Wednesday, November 28, 2018

Appalachian Dreamers

Appalachian people are survivors.

We have a history of challenging life circumstances, hardships, and struggle. But amidst that hardscrabble life, we learn important lessons. We learn to cope, to overcome, to look at the bright side. We learn not to merely survive but to thrive.

Some survive through endless hard work. Elbow grease, my dad called it. Some survive through artistic expression. I remember the days of watching men gather at the Courthouse in Harlan and sit on the stone wall whittling with their Case pocketknives. Many gathered to play their Appalachian musical instruments and sing. Others painted pictures of God's beauty of the mountains or of their dreams about where they'd like to be someday. Mountain folks are definitely a creative bunch.

And then there are those who shared their gift of words -- either in storytelling or writing them down for others to read. I remember reading the words and songs of John Jacob Niles, who visited our school when I was in fourth grade. What an inspiration to me.

Do you have a story to tell?
From the time I could read, I knew I was meant to write. I spent many a day swinging in the old front porch swing with my Mountain Feist dog, writing. Those stories allowed me to verbalize what I didn't dare say aloud. My poems praised God, the creator of those beautiful mountains. My dreams of what I hoped and dreamed about for my future were given flight right in that swing. I imagined a world completely different from my own -- a world where my place in it mattered.

One of my dreams was that someday I would do my mountain family and friends proud by becoming a published author. I wanted to share the blessings of growing up in the mountains. The hard stuff and the joys. The tough, determined people who overcame the painful things in life. The love and support offered freely by neighbors who were barely hanging on at times, too. A people who clung to their faith, unashamed of their calloused knees.

Years of excuses, a lot of years, passed before I decided I'd better get busy if I planned to live my dream before my passing. One day, a germ of an idea made it's way to the page and Coreen and Sarah's story bloomed.


On Friday, November 30, 2018, my first novel, set in the coalfields of eastern Kentucky, releases.

Above the Fog by Karen Lynn Nolan

Today, I'm taking a departure from my regular blog posts to tell you a bit about Above the Fog.

Several of my friends and family have their names as characters. That doesn't mean they are anything like the character the name was given to. So, if your name appears, I'm not writing about you, I'm writing in honor of our friendship and special relationship.

You may also recognize a few landmarks -- like Moo Cow Curve and a treck up Laden Trail on Pine Mountain. I also included Mrs. Boggs, the school nurse who gave us shots, the yeast rolls that tantalized me every morning at Loyall School, and Jack's Drive-In's doolies. Also, I had to include the monster flood of 1977 as a character. Even the destruction plays a role in Coreen and Sarah's journey.

The story is purely fictional, though, with a few truths sprinkled among the fiction. I never actually experienced the type of life my friends did in this story.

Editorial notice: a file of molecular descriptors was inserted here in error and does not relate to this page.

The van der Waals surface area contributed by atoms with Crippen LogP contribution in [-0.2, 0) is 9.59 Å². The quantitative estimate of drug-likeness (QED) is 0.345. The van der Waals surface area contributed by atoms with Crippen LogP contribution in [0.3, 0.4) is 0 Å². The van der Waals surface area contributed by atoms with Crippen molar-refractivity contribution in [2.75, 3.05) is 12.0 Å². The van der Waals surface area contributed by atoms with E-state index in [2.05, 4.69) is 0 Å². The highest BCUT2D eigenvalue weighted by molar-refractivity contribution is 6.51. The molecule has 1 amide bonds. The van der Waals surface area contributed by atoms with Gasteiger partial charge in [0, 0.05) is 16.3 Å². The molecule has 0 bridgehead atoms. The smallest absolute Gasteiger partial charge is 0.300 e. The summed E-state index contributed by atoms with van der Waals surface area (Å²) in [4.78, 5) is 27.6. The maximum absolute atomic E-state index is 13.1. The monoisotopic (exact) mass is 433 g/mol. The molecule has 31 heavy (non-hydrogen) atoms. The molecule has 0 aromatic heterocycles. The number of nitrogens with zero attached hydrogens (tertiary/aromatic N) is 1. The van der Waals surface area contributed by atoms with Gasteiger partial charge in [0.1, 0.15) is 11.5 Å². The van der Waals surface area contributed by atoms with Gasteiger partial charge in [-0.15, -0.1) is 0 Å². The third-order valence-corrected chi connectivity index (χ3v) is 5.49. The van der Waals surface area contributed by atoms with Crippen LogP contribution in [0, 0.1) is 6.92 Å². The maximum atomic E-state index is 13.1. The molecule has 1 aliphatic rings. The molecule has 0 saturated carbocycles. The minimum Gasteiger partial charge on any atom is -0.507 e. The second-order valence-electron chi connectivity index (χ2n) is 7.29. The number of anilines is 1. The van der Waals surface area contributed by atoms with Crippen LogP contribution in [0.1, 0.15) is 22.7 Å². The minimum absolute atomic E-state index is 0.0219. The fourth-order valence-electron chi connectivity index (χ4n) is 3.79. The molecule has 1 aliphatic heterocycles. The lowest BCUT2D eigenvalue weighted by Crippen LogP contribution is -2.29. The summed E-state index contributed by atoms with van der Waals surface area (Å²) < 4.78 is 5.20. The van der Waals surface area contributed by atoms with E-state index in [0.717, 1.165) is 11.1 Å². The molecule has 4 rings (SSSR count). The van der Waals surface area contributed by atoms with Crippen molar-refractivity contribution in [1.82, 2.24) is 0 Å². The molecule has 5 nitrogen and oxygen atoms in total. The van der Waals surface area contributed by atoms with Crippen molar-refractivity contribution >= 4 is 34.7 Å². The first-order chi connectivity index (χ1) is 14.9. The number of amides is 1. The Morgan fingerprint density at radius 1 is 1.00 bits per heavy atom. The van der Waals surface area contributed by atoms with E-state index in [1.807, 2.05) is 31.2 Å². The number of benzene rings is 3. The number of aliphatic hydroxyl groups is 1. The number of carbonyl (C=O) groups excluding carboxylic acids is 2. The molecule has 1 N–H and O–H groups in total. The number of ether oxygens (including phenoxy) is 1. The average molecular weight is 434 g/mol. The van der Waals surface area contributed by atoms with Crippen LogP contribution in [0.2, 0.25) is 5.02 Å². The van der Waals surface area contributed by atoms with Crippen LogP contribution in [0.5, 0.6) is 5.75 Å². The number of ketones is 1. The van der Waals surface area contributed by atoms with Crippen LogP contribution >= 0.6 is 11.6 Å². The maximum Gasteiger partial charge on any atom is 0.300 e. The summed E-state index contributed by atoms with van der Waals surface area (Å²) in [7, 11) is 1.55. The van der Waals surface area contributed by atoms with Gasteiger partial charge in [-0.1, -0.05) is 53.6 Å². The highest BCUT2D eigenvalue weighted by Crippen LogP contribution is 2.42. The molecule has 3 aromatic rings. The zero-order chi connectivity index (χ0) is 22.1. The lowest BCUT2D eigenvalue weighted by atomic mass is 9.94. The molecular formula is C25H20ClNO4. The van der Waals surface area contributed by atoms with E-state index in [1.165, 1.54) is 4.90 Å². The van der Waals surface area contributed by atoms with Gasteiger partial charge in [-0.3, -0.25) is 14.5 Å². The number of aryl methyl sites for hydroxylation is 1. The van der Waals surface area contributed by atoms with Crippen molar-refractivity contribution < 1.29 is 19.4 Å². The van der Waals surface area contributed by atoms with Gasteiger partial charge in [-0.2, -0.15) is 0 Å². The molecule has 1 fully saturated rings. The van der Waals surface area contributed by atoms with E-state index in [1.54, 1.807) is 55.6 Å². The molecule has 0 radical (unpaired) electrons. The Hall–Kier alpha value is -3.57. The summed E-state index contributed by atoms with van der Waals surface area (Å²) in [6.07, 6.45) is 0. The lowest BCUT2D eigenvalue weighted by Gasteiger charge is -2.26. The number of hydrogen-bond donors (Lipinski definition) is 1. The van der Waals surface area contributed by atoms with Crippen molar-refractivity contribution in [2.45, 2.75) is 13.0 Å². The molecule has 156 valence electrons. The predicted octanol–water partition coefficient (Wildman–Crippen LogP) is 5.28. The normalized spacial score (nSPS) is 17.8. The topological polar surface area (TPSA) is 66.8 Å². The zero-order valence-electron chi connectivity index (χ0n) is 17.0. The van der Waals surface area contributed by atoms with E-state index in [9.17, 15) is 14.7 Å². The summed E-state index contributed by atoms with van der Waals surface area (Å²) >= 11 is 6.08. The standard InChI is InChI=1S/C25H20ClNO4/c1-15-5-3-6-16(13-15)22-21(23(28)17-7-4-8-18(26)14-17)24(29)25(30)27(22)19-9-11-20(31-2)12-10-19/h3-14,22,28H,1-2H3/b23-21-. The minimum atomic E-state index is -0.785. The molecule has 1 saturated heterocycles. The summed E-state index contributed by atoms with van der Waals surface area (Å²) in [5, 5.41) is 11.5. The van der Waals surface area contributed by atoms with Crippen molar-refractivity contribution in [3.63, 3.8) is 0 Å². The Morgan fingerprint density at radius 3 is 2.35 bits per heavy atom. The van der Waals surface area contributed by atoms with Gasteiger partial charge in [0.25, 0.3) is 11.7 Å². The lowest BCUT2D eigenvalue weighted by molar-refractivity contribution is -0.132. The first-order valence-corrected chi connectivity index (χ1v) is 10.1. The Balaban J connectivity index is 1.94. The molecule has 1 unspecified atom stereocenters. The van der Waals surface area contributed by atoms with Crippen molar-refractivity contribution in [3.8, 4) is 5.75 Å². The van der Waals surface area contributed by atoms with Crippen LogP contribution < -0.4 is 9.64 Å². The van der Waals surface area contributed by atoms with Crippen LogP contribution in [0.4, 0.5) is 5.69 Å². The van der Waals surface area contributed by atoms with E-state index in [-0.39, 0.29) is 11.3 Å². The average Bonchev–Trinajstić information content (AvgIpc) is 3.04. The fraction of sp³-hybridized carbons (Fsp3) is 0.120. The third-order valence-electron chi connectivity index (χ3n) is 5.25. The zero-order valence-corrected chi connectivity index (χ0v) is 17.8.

This is the description from the back cover:

Growing up in a coal mining camp is difficult enough. But, when Coreen Shell’s abusive father makes a promise for her thirteenth birthday that could destroy what’s left of her life, she resorts a desperate prayer to a God she’s not sure exists. The next day, a flood washes through the coal camp, like a backhanded answer to her prayer. Coreen, her mother, and her crippled grandmother next door must climb the mountain to find refuge in a nearby church. Then, news of a murder changes everything, in a way Coreen never imagined.


Now the real question is: Will Coreen and her damaged, dysfunctional family conquer all the lies, secrets, hardship, and hatred … or be destroyed by them?


In case you would like to know more about me, I included a photo of me and my bio.

Karen Lynn Nolan Bio

In case you ever wondered why I started this blog -- it's because my non-Appalachian friends didn't understand our dialect and way of life. Through Diamonds in My Coal Bucket, non-Appalachians can be ready for Above the Fog. And we mountain people can look back and remember the good days.

If you decide you would like to read my book, there's a link to it in the right column, at the very top. Just click on the photo of Above the Fog. 

If you do decide to read it, I would appreciate a review on Amazon and/or Goodreads. Word of mouth is a fabulous way to share the news, so sharing this post would also be appreciated.


Never give up on your dreams -- no matter what

Do you have a book, a song, or another artistic idea inside you that yearns to take flight? Don't give up on your dreams. I waited a lot of years to fulfill my dream. It's never too late.

What's your dream?




1 comment:

  1. I look forward to reading Above The Fog. We, you and I, come from the same background and write about where we know. I, too, honored my family using their names and surnames. I love the idea of a blog to interpret Appalachian dialect to common English. Smile. I'm on twitter @authorcarlisle .

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